The following is MATLAB source code. There are 3 routines:
______________________________________freq.sub. shift.sub. time Returns vector of frequency shift times given a frame of complex FSK signal samples. freq.sub. shift.sub. time calls the next 2 routines.peak Returns vector of indices of peaks in the input vector.lms.sub. fit Returns two element vector of slope and yintercept of the best leastmeansquare fit to the input vector.______________________________________
All other function calls are standard MATLAB functions.
__________________________________________________________________________function shift.sub. time.sub. vec = freq.sub. shift.sub. time(z,sample.sub. rate)% Returns vector of frequency shift times.% Input vector, z, is a frame of complex samples of FSK signal.N = length(z); % Number of elements in z.p = angle(z); % Get phase vector.p = unwrap(p); % Unwrap phase.p = p ./ (2*pi); % Convert from rads to cycles.slope = ( p(N)  p(1))/(N1); % Remove gross slope.T = 1:N;p = p  slope .* T;first.sub. diff.sub. vec = p(2:N)  p(1:N1); % First difference vector.step =[ 1 1 1 1 1 1 1 1 1 1 +1 +1 +1 +1 +1 +1 +1 +1 +1 +1 ];c = conv( first.sub. diff.sub. vec, step ); % c is convolution of first.sub. diff.sub. vec with step.threshold = .5 * max(abs(c)); % P is vector of indices of peaks inP = peak(c, threshold, 10, 1000); % convulation vector c. (See listing of peak)% FIT LEASTMEAN SQUARE FIT TO EACH SEGMENTn.sub. peak = length(P) % Number of peaks in peak vectorAvec = ones(n.sub. peak1, 2); % Allocate coefficient vector, Avec.for it = 1:n.sub. peak  1 % Loop over peaksi1 = P(it) +3; % Delete first 3 samples in segment.i2 = P(it+1) 3; % Delete last 3 samples in segmenttx = i1:i2; % Vector of sample numbers in segment.ty = p(i1:i2); % Vector of phase values in segment.A = lms.sub. fit(tx, ty ); % lms.sub. fit returns vector A = % [slope, yintercept]. (See listing of lms.sub. fit)Avec(it,:) = A; % Store LMS coefficients in Avec.end%FIND INTERSECTIONS OF ADJACENT LINE SEGMENTSIvec = length(Avec) 1; % Allocate vector of intersection times.for it = 1:length(Avec) 1 % Loop over intersectionsb1 = Avec(it,2); b2 = Avec(it+1,2);a1 = Avec(it,1); a2 = Avec(it+1,1);Ivec(it) = ( a2a1 )/( b1  b2 ); % Ivec is vector of intersection times.endshift.sub. time.sub. vec = Ivec ./ sample.sub. rate % Convert shift times in samples to % shift times in absolute time.returnfunction Index.sub. vec = peak(X, threshold, n.sub. squash, n.sub.max)% X IS INPUT VECTOR.% FINDS A MAXIMUM of n.sub. max peaks% ABOVE +threshold OR BELOW threshold in X.% STARTS WITH LARGEST PEAK AND PROCESSES n.sub. max PEAKS.% n.sub. squash POINTS BEFORE & AFTER LAST PEAK ARE ZEROED.% Index.sub. vec IS VECTOR OF INDICES OF PEAKS IN X.Index.sub. vec = zeros(1,n.sub. max);N = length(X);X = abs(X);n.sub. peaks = 0;for it=1:n.sub. max[peak,index] = max(X);if peak > thresholdIndex.sub. vec(it) = index;im = index  n.sub. squash; if im < 1, im = 1; endip = index + n.sub. squash; if ip > N, ip = N; endX(im:ip) = zeros(1, ipim+1 );elsebreakendn.sub. peaks = n.sub. peaks + 1;endIndex.sub. vec = soft(Index.sub. vec(1:n.sub. peaks));returnfunction A = lms.sub. fit( X,Y )% LMS FIT. RETURNS COEFFICIENTS OF LINEAR LMS FIT TO X,Y.% Reff: McCalla p244 ,% f(X) = A(1) + A(2)*xN = length (Y);C = ones(2,2);C(1,1) = N;C(1,2) = sum( X );C(2,1) = C(1,2);C(2,2) = sum( X * X );B = ones(2,1);B(1) = sum( Y );B(2) = sum (X.* Y );A = ( inv(C)) * B; % since CA = BA = A';return__________________________________________________________________________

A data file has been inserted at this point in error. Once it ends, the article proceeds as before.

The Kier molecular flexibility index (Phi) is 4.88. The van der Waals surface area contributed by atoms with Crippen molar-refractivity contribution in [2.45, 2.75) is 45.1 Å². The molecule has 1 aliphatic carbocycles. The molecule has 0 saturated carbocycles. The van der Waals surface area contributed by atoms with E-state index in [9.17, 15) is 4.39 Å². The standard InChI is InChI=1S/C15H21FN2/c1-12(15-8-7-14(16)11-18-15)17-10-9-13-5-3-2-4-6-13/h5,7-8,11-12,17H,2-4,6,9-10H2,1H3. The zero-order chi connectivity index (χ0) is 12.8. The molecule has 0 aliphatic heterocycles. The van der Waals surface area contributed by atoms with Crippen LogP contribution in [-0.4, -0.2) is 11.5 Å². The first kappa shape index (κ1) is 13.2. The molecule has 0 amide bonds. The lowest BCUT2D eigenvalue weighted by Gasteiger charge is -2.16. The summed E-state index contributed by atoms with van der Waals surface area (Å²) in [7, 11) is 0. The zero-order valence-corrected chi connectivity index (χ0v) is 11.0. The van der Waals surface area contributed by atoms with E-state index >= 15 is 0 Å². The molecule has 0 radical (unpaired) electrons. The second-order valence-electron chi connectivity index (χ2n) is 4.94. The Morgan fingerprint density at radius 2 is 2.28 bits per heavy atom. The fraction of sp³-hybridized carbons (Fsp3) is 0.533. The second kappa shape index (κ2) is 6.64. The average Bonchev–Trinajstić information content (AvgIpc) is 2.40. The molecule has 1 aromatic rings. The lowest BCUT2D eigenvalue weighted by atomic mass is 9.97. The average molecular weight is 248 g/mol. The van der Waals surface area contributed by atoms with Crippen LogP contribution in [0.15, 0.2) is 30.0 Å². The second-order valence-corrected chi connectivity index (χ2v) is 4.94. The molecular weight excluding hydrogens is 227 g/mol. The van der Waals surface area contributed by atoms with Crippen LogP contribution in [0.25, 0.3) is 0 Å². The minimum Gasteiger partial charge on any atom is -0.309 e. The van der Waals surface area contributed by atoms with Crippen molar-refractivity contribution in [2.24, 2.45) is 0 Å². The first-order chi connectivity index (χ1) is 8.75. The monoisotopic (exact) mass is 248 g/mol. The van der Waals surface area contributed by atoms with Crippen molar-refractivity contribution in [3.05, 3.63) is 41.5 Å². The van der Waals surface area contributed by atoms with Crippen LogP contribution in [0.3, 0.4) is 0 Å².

Claims (14)
TDOA={[t.sub.2 (1)t.sub.1 (1)]+[t.sub.2 (2)t.sub.1 (2)]+[t.sub.2 (3)t.sub.1 (3)] . . . +[t.sub.2 (K)t.sub.1 (K)]}/(K),
TDOA={[t.sub.2 (1)t.sub.1 (1)]+[t.sub.2 (2)t.sub.1 (2)]+[t.sub.2 (3)t.sub.1 (3)] . . . +[t.sub.2 (K)t.sub.1 (K)]}/K,
TDOA={[t.sub.2 (1)t.sub.1 (1)]+[t.sub.2 (2)t.sub.1 (2)]+[t.sub.2 (3)t.sub.1 (3)] . . . +[t.sub.2 (K)t.sub.1 (K)]}/K,
TDOA={[t.sub.2 (1)t.sub.1 (1)]+[t.sub.2 (2)t.sub.1 (2)]+[t.sub.2 (3)t.sub.1 (3)] . . . +[t.sub.2 (K)t.sub.1 (K)]}/K,
TDOA={[t.sub.2 (1)t.sub.1 (1)]+[t.sub.2 (2)t.sub.1 (2)]+[t.sub.2 (3)t.sub.1 (3)] . . . +[t.sub.2 (k.sub.1)t.sub.1 (k.sub.1)]}/k.sub.1.
TDOA={[t.sub.2 (1)t.sub.1 (1)]+[t.sub.2 (2)t.sub.1 (2)]+[t.sub.2 (3)t.sub.1 (3)] . . . +[t.sub.2 (k.sub.1)t.sub.1 (k.sub.1)]}/k.sub.1.
TDOA={[t.sub.2 (1)t.sub.1 (1)]+[t.sub.2 (2)t.sub.1 (2)]+[t.sub.2 (3)t.sub.1 (3)] . . . +[t.sub.2 (k.sub.1)t.sub.1 (k.sub.1)]}/k.sub.1.